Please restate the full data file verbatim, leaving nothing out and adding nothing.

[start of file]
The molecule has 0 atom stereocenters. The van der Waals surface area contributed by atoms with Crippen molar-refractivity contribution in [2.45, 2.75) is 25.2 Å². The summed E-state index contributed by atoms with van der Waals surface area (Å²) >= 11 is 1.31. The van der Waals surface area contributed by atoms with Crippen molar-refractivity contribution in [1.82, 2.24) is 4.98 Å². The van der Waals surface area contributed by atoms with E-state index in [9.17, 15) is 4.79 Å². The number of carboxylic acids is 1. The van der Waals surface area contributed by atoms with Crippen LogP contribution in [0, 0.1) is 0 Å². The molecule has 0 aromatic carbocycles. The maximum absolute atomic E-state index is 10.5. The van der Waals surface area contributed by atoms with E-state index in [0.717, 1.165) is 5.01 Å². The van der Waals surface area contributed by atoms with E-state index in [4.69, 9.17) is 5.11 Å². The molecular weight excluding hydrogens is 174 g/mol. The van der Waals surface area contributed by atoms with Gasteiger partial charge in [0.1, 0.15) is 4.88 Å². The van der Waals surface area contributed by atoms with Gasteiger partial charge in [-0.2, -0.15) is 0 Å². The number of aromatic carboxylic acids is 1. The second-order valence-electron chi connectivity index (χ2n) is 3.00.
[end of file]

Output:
The molecule has 0 atom stereocenters. The van der Waals surface area contributed by atoms with Crippen molar-refractivity contribution in [2.45, 2.75) is 25.2 Å². The summed E-state index contributed by atoms with van der Waals surface area (Å²) >= 11 is 1.31. The van der Waals surface area contributed by atoms with Crippen molar-refractivity contribution in [1.82, 2.24) is 4.98 Å². The van der Waals surface area contributed by atoms with E-state index in [9.17, 15) is 4.79 Å². The number of carboxylic acids is 1. The van der Waals surface area contributed by atoms with Crippen LogP contribution in [0, 0.1) is 0 Å². The molecule has 0 aromatic carbocycles. The maximum absolute atomic E-state index is 10.5. The van der Waals surface area contributed by atoms with E-state index in [0.717, 1.165) is 5.01 Å². The van der Waals surface area contributed by atoms with E-state index in [4.69, 9.17) is 5.11 Å². The molecular weight excluding hydrogens is 174 g/mol. The van der Waals surface area contributed by atoms with Gasteiger partial charge in [0.1, 0.15) is 4.88 Å². The van der Waals surface area contributed by atoms with Gasteiger partial charge in [-0.2, -0.15) is 0 Å². The number of aromatic carboxylic acids is 1. The second-order valence-electron chi connectivity index (χ2n) is 3.00.